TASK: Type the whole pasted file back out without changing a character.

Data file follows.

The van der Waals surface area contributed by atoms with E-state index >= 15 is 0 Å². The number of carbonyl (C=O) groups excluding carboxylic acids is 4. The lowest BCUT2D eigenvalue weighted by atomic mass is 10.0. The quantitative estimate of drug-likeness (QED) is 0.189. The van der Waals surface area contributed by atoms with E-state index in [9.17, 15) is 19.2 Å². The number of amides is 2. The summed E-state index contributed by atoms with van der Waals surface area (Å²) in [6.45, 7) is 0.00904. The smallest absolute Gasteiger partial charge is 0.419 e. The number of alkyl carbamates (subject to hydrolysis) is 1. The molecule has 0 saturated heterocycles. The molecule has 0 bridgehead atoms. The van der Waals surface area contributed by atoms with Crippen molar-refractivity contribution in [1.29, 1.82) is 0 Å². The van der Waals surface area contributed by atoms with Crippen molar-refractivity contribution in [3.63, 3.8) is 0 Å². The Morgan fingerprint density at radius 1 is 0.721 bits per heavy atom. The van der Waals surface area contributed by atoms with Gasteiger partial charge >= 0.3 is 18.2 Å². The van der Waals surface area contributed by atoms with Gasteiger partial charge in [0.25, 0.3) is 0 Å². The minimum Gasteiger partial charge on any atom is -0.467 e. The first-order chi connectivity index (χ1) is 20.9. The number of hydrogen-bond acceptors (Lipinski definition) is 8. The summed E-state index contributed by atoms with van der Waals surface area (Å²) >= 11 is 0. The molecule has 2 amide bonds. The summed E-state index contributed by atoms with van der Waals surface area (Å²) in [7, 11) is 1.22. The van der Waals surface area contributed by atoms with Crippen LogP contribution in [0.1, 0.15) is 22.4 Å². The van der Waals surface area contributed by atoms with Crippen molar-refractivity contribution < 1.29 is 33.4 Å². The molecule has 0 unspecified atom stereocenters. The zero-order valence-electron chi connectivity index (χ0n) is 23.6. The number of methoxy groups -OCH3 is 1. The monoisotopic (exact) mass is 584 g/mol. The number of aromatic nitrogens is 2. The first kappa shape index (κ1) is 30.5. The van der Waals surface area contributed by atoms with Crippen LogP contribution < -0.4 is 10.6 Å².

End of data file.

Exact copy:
The van der Waals surface area contributed by atoms with E-state index >= 15 is 0 Å². The number of carbonyl (C=O) groups excluding carboxylic acids is 4. The lowest BCUT2D eigenvalue weighted by atomic mass is 10.0. The quantitative estimate of drug-likeness (QED) is 0.189. The van der Waals surface area contributed by atoms with E-state index in [9.17, 15) is 19.2 Å². The number of amides is 2. The summed E-state index contributed by atoms with van der Waals surface area (Å²) in [6.45, 7) is 0.00904. The smallest absolute Gasteiger partial charge is 0.419 e. The number of alkyl carbamates (subject to hydrolysis) is 1. The molecule has 0 saturated heterocycles. The molecule has 0 bridgehead atoms. The van der Waals surface area contributed by atoms with Crippen molar-refractivity contribution in [1.29, 1.82) is 0 Å². The van der Waals surface area contributed by atoms with Crippen molar-refractivity contribution in [3.63, 3.8) is 0 Å². The Morgan fingerprint density at radius 1 is 0.721 bits per heavy atom. The van der Waals surface area contributed by atoms with Gasteiger partial charge >= 0.3 is 18.2 Å². The van der Waals surface area contributed by atoms with Gasteiger partial charge in [0.25, 0.3) is 0 Å². The minimum Gasteiger partial charge on any atom is -0.467 e. The first-order chi connectivity index (χ1) is 20.9. The number of hydrogen-bond acceptors (Lipinski definition) is 8. The summed E-state index contributed by atoms with van der Waals surface area (Å²) >= 11 is 0. The molecule has 2 amide bonds. The summed E-state index contributed by atoms with van der Waals surface area (Å²) in [7, 11) is 1.22. The van der Waals surface area contributed by atoms with Crippen LogP contribution in [0.1, 0.15) is 22.4 Å². The van der Waals surface area contributed by atoms with Crippen molar-refractivity contribution < 1.29 is 33.4 Å². The molecule has 0 unspecified atom stereocenters. The zero-order valence-electron chi connectivity index (χ0n) is 23.6. The number of methoxy groups -OCH3 is 1. The monoisotopic (exact) mass is 584 g/mol. The number of aromatic nitrogens is 2. The first kappa shape index (κ1) is 30.5. The van der Waals surface area contributed by atoms with Crippen LogP contribution < -0.4 is 10.6 Å².